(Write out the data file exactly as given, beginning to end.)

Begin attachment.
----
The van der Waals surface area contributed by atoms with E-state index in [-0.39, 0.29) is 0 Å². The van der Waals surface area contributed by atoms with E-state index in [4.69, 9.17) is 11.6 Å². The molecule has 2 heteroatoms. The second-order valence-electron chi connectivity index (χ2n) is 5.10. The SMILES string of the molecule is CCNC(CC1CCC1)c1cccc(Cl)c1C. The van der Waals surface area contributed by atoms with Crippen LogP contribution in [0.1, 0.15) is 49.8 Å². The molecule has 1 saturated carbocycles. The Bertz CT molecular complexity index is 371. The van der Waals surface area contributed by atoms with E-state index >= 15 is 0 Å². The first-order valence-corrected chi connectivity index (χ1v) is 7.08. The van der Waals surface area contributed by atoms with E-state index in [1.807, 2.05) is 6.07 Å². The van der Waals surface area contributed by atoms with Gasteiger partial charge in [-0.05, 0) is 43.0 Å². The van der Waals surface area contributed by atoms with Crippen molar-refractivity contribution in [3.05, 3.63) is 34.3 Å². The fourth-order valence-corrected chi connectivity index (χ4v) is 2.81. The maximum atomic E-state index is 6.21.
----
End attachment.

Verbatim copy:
The van der Waals surface area contributed by atoms with E-state index in [-0.39, 0.29) is 0 Å². The van der Waals surface area contributed by atoms with E-state index in [4.69, 9.17) is 11.6 Å². The molecule has 2 heteroatoms. The second-order valence-electron chi connectivity index (χ2n) is 5.10. The SMILES string of the molecule is CCNC(CC1CCC1)c1cccc(Cl)c1C. The van der Waals surface area contributed by atoms with Crippen LogP contribution in [0.1, 0.15) is 49.8 Å². The molecule has 1 saturated carbocycles. The Bertz CT molecular complexity index is 371. The van der Waals surface area contributed by atoms with E-state index >= 15 is 0 Å². The first-order valence-corrected chi connectivity index (χ1v) is 7.08. The van der Waals surface area contributed by atoms with E-state index in [1.807, 2.05) is 6.07 Å². The van der Waals surface area contributed by atoms with Gasteiger partial charge in [-0.05, 0) is 43.0 Å². The van der Waals surface area contributed by atoms with Crippen molar-refractivity contribution in [3.05, 3.63) is 34.3 Å². The fourth-order valence-corrected chi connectivity index (χ4v) is 2.81. The maximum atomic E-state index is 6.21.